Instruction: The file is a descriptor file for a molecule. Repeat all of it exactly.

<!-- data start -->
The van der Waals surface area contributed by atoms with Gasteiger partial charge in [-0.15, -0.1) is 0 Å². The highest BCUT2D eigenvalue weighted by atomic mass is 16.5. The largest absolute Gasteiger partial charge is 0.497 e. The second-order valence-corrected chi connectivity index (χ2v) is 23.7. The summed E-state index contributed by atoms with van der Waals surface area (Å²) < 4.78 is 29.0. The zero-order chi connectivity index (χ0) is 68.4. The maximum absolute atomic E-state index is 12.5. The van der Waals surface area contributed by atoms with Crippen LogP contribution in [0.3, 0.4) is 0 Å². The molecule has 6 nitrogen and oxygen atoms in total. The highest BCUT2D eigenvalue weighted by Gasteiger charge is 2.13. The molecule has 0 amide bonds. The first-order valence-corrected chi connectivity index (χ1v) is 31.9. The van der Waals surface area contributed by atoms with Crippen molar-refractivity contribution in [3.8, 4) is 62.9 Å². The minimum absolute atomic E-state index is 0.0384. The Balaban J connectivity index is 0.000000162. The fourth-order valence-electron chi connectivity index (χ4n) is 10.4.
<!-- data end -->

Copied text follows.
The van der Waals surface area contributed by atoms with Gasteiger partial charge in [-0.15, -0.1) is 0 Å². The highest BCUT2D eigenvalue weighted by atomic mass is 16.5. The largest absolute Gasteiger partial charge is 0.497 e. The second-order valence-corrected chi connectivity index (χ2v) is 23.7. The summed E-state index contributed by atoms with van der Waals surface area (Å²) < 4.78 is 29.0. The zero-order chi connectivity index (χ0) is 68.4. The maximum absolute atomic E-state index is 12.5. The van der Waals surface area contributed by atoms with Crippen LogP contribution in [0.3, 0.4) is 0 Å². The molecule has 6 nitrogen and oxygen atoms in total. The highest BCUT2D eigenvalue weighted by Gasteiger charge is 2.13. The molecule has 0 amide bonds. The first-order valence-corrected chi connectivity index (χ1v) is 31.9. The van der Waals surface area contributed by atoms with Crippen molar-refractivity contribution in [3.8, 4) is 62.9 Å². The minimum absolute atomic E-state index is 0.0384. The Balaban J connectivity index is 0.000000162. The fourth-order valence-electron chi connectivity index (χ4n) is 10.4.